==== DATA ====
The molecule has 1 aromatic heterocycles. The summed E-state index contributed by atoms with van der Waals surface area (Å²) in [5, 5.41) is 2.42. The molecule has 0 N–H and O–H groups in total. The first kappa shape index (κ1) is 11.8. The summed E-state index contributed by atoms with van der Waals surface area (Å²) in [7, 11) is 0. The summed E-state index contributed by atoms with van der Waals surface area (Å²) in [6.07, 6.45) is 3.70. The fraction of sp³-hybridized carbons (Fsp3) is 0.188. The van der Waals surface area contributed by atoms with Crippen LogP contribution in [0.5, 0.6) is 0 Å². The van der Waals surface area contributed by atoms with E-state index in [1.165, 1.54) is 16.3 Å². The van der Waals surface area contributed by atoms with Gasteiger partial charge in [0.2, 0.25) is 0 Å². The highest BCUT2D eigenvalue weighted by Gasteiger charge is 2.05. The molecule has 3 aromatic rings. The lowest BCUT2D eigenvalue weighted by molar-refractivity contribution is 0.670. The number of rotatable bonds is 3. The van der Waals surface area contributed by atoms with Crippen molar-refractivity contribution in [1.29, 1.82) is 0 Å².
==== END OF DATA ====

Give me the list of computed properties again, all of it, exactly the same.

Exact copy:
The molecule has 1 aromatic heterocycles. The summed E-state index contributed by atoms with van der Waals surface area (Å²) in [5, 5.41) is 2.42. The molecule has 0 N–H and O–H groups in total. The first kappa shape index (κ1) is 11.8. The summed E-state index contributed by atoms with van der Waals surface area (Å²) in [7, 11) is 0. The summed E-state index contributed by atoms with van der Waals surface area (Å²) in [6.07, 6.45) is 3.70. The fraction of sp³-hybridized carbons (Fsp3) is 0.188. The van der Waals surface area contributed by atoms with Crippen LogP contribution in [0.5, 0.6) is 0 Å². The van der Waals surface area contributed by atoms with E-state index in [1.165, 1.54) is 16.3 Å². The van der Waals surface area contributed by atoms with Gasteiger partial charge in [0.2, 0.25) is 0 Å². The highest BCUT2D eigenvalue weighted by Gasteiger charge is 2.05. The molecule has 3 aromatic rings. The lowest BCUT2D eigenvalue weighted by molar-refractivity contribution is 0.670. The number of rotatable bonds is 3. The van der Waals surface area contributed by atoms with Crippen molar-refractivity contribution in [1.29, 1.82) is 0 Å².